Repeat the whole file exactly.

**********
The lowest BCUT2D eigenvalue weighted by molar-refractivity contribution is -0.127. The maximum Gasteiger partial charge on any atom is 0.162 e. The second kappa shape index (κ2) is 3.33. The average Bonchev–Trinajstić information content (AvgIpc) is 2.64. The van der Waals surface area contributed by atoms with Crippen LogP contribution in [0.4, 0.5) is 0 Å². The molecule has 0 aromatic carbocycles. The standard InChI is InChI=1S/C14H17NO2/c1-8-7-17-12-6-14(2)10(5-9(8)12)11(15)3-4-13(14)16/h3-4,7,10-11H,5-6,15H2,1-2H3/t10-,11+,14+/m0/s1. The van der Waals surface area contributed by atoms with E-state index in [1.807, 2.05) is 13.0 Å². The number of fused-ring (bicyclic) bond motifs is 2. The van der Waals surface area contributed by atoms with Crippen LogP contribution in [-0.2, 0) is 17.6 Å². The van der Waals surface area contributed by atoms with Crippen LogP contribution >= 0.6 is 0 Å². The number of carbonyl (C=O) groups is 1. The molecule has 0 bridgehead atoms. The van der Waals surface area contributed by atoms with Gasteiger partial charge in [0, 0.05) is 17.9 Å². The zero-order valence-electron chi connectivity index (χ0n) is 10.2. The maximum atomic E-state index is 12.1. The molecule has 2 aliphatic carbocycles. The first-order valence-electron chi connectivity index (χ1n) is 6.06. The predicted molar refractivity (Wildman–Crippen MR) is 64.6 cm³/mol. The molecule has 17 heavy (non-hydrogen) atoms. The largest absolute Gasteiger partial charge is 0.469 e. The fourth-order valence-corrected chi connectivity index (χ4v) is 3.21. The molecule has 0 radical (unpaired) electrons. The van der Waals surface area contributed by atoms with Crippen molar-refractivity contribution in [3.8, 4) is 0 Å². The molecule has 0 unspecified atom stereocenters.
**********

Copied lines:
The lowest BCUT2D eigenvalue weighted by molar-refractivity contribution is -0.127. The maximum Gasteiger partial charge on any atom is 0.162 e. The second kappa shape index (κ2) is 3.33. The average Bonchev–Trinajstić information content (AvgIpc) is 2.64. The van der Waals surface area contributed by atoms with Crippen LogP contribution in [0.4, 0.5) is 0 Å². The molecule has 0 aromatic carbocycles. The standard InChI is InChI=1S/C14H17NO2/c1-8-7-17-12-6-14(2)10(5-9(8)12)11(15)3-4-13(14)16/h3-4,7,10-11H,5-6,15H2,1-2H3/t10-,11+,14+/m0/s1. The van der Waals surface area contributed by atoms with E-state index in [1.807, 2.05) is 13.0 Å². The number of fused-ring (bicyclic) bond motifs is 2. The van der Waals surface area contributed by atoms with Crippen LogP contribution in [-0.2, 0) is 17.6 Å². The van der Waals surface area contributed by atoms with Crippen LogP contribution >= 0.6 is 0 Å². The number of carbonyl (C=O) groups is 1. The molecule has 0 bridgehead atoms. The van der Waals surface area contributed by atoms with Gasteiger partial charge in [0, 0.05) is 17.9 Å². The zero-order valence-electron chi connectivity index (χ0n) is 10.2. The maximum atomic E-state index is 12.1. The molecule has 2 aliphatic carbocycles. The first-order valence-electron chi connectivity index (χ1n) is 6.06. The predicted molar refractivity (Wildman–Crippen MR) is 64.6 cm³/mol. The molecule has 17 heavy (non-hydrogen) atoms. The largest absolute Gasteiger partial charge is 0.469 e. The fourth-order valence-corrected chi connectivity index (χ4v) is 3.21. The molecule has 0 radical (unpaired) electrons. The van der Waals surface area contributed by atoms with Crippen molar-refractivity contribution in [3.8, 4) is 0 Å². The molecule has 0 unspecified atom stereocenters.